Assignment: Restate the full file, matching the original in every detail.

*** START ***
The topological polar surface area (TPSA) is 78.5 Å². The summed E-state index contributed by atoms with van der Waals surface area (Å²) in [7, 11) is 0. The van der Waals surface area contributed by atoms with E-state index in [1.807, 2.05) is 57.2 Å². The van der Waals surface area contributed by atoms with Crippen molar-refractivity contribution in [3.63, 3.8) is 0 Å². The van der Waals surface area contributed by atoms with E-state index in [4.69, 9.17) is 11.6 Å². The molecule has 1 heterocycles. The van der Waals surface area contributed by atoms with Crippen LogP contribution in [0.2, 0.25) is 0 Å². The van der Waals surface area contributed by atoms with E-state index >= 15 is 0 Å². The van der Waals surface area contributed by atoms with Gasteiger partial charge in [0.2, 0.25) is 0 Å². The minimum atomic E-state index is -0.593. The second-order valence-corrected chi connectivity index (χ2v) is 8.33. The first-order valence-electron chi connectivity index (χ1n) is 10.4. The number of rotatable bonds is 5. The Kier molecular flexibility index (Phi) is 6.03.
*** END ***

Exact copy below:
The topological polar surface area (TPSA) is 78.5 Å². The summed E-state index contributed by atoms with van der Waals surface area (Å²) in [7, 11) is 0. The van der Waals surface area contributed by atoms with E-state index in [1.807, 2.05) is 57.2 Å². The van der Waals surface area contributed by atoms with Crippen molar-refractivity contribution in [3.63, 3.8) is 0 Å². The van der Waals surface area contributed by atoms with E-state index in [4.69, 9.17) is 11.6 Å². The molecule has 1 heterocycles. The van der Waals surface area contributed by atoms with Crippen LogP contribution in [0.2, 0.25) is 0 Å². The van der Waals surface area contributed by atoms with E-state index >= 15 is 0 Å². The van der Waals surface area contributed by atoms with Gasteiger partial charge in [0.2, 0.25) is 0 Å². The minimum atomic E-state index is -0.593. The second-order valence-corrected chi connectivity index (χ2v) is 8.33. The first-order valence-electron chi connectivity index (χ1n) is 10.4. The number of rotatable bonds is 5. The Kier molecular flexibility index (Phi) is 6.03.